- Many/most individuals at whatever level in their profession will have arrived there by a combination of chance, serendipity and luck, just as much as by forethought, brilliance and grim determination.
Scratch the surface of someone at the top of the pecking order and you are likely to find someone vaguely surprised by what has happened to them.
Following on from that is the corollary
- Often the most important decisions are made without noticing.
By that I mean that incidents that with hindsight turn out to have been crucial and key turning points, may have been made by accident or without due attention. On what basis did you choose your PhD supervisor? A well-known professor of my acquaintance confided to me once that his decision had been made based on the fact that one particular potential supervisor smiled at him as he walked into the room. On such little things can one’s whole life turn (as, in a sense, it did in his case).
That isn’t to say that you can’t take some control for your progression. Thinking hard about what skills you need to master to accomplish the next stage, where to go for advice and trying to build up a support group of friends, peers and those just a bit ahead in the game are all things that are up to you to manage. Mentoring is all very well, but mentoring schemes may not work if you happen to be assigned someone with whom you have little in common and you rub each other up the wrong way, so finding less formal routes to get advice is always a wise thing to do. So point number 3 would be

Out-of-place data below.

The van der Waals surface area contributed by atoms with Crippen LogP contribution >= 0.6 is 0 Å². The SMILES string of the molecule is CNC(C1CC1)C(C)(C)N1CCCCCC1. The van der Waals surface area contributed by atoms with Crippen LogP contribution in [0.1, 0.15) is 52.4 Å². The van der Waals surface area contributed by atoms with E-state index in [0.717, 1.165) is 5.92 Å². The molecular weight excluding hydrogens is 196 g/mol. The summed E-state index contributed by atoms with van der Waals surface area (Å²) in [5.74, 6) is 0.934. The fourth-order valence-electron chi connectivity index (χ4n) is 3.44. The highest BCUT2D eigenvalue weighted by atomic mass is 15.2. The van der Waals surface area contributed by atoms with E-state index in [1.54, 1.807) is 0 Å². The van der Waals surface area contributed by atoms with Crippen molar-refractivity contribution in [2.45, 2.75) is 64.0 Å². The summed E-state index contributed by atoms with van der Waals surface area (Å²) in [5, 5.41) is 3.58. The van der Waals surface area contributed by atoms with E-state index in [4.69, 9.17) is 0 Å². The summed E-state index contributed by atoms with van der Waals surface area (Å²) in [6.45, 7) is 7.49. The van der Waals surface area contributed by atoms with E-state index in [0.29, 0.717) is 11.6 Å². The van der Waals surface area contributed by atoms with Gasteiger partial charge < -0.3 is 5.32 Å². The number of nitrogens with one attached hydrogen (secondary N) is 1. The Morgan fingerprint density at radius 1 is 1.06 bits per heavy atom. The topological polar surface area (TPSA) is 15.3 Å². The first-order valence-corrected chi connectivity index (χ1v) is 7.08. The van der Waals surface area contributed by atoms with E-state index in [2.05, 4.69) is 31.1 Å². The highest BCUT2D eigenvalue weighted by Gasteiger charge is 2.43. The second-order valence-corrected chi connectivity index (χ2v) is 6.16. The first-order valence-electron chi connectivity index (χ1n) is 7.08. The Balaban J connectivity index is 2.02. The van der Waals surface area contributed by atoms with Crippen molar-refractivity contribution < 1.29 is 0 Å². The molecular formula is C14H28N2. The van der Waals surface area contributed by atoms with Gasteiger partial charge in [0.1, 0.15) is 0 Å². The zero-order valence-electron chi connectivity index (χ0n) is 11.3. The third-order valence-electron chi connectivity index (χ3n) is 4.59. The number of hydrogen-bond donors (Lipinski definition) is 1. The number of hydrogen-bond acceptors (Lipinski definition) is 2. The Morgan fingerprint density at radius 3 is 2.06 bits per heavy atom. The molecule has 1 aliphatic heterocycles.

- Know who to go to for advice and build up a network of supportive friends and colleagues (not necessarily in your immediate group environment). If you can find colleagues at different levels of seniority, so much the better.
Then there is the team-building aspect, which is where the people skills I refer to above enter. I never had any training in this, but I expect there are courses out there. Some of it is common sense, but it does require an awareness of both yourself and your own natural approach. Consultants would no doubt devise psychometric tests to analyse one’s intrinsic style, but I think one can make some progress without such external labelling. The kinds of questions that I personally, in my amateur way, think matter when it comes to considering how to tackle a burgeoning group, include
– Do you want to keep things formal or informal?
– Do you get more out of people by being forceful or relaxed?
– How are you going to handle the need to criticise someone?